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Omar Khayyam

oh-mawr, ki-YAWM / Arabic in full, Ghiyath al-Din Abu al-Fatḥ ʿUmar ibn Ibrahim al-Nisaburi al-Khayyami

Persian Poet, Mathematician, and Astronomer
Mathematics Ranking 44th of 46
Omar Khayyam.jpg

Stamp commemorating the 850th anniversary of Omar Khayyam’s birth.

Omar Khayyam was renowned in Iran during his life for his scientific achievements but known to English-speaking readers for his roba’iyat (“quatrains”) in the version The Rubaiyat of Omar Khayyam, published in 1859 by Edward Fitzgerald.


Khayyam received a good education in the sciences and philosophy in his native Nishapur and in Balkh and then went to Samarkand, where he completed an important treatise on algebra. He made such a name for himself that he was invited by the Seljuq sultan Malik-Shah to undertake the astronomical observations necessary for the reform of the calendar. Khayyam was also commissioned to build an observatory in the city of Isfahan, Iran, in collaboration with other astronomers. After the death of his patron in 1092, Omar went on a pilgrimage to Mecca. Returning to Neyshabur, he taught and served the court from time to time by predicting events to come. Philosophy, jurisprudence, history, mathematics, medicine, and astronomy are among the subjects mastered by this brilliant man. Unfortunately, few of his prose writings survive; these include a few brief tracts on metaphysics, an important treatise on algebra, and one on Euclid.(1) Khayyam's Treatise on Demonstrations of Problems of Algebra provided the first systematic study of cubic equations and the first exact method of solving them.(2)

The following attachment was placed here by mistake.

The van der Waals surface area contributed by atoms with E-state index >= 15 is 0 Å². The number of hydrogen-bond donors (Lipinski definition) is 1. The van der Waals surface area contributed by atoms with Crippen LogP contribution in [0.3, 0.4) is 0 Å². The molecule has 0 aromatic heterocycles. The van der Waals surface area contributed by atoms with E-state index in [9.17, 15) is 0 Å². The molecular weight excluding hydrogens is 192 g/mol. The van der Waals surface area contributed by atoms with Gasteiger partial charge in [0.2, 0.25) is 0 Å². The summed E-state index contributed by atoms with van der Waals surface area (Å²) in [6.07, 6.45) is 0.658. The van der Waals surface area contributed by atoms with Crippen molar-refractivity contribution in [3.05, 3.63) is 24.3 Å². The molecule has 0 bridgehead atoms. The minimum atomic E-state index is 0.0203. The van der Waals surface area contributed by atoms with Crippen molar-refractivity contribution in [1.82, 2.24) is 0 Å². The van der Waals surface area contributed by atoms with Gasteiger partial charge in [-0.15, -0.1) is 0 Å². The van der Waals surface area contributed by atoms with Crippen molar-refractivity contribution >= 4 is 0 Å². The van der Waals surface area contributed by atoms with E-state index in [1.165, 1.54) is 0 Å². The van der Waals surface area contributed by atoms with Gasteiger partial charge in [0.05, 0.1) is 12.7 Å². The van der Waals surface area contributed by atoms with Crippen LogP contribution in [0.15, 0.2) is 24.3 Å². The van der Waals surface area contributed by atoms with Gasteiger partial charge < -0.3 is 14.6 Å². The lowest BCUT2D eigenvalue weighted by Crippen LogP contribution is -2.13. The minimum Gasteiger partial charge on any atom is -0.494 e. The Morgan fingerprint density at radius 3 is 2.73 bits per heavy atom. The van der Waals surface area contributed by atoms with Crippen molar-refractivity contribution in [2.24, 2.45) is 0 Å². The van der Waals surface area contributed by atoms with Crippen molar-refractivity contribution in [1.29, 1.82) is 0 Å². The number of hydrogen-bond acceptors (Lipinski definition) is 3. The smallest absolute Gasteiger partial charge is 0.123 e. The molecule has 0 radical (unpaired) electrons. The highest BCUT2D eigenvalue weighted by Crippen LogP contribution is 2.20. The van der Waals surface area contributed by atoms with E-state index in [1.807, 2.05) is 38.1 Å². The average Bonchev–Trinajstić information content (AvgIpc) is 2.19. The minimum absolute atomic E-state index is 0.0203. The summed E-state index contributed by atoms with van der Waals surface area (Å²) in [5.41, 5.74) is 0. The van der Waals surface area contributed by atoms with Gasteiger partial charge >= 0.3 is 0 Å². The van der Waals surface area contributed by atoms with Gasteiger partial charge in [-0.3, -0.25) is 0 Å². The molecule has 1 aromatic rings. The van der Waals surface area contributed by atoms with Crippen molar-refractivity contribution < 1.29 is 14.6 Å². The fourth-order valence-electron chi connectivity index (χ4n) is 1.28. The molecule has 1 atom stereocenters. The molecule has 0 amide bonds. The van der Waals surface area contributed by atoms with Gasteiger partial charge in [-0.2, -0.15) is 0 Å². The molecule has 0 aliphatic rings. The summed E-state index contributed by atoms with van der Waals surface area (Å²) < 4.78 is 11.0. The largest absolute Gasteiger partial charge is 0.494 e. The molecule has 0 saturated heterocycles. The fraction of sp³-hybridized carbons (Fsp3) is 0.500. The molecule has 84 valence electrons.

(1) Encyclopaedia Britannica, Micropaedia, Volume 8, 1993, 15th Edition, p. 945.

(2) Victor J. Katz, A History of Mathematics  An Introduction, 3rd edition (Boston, 2009), p. 287.


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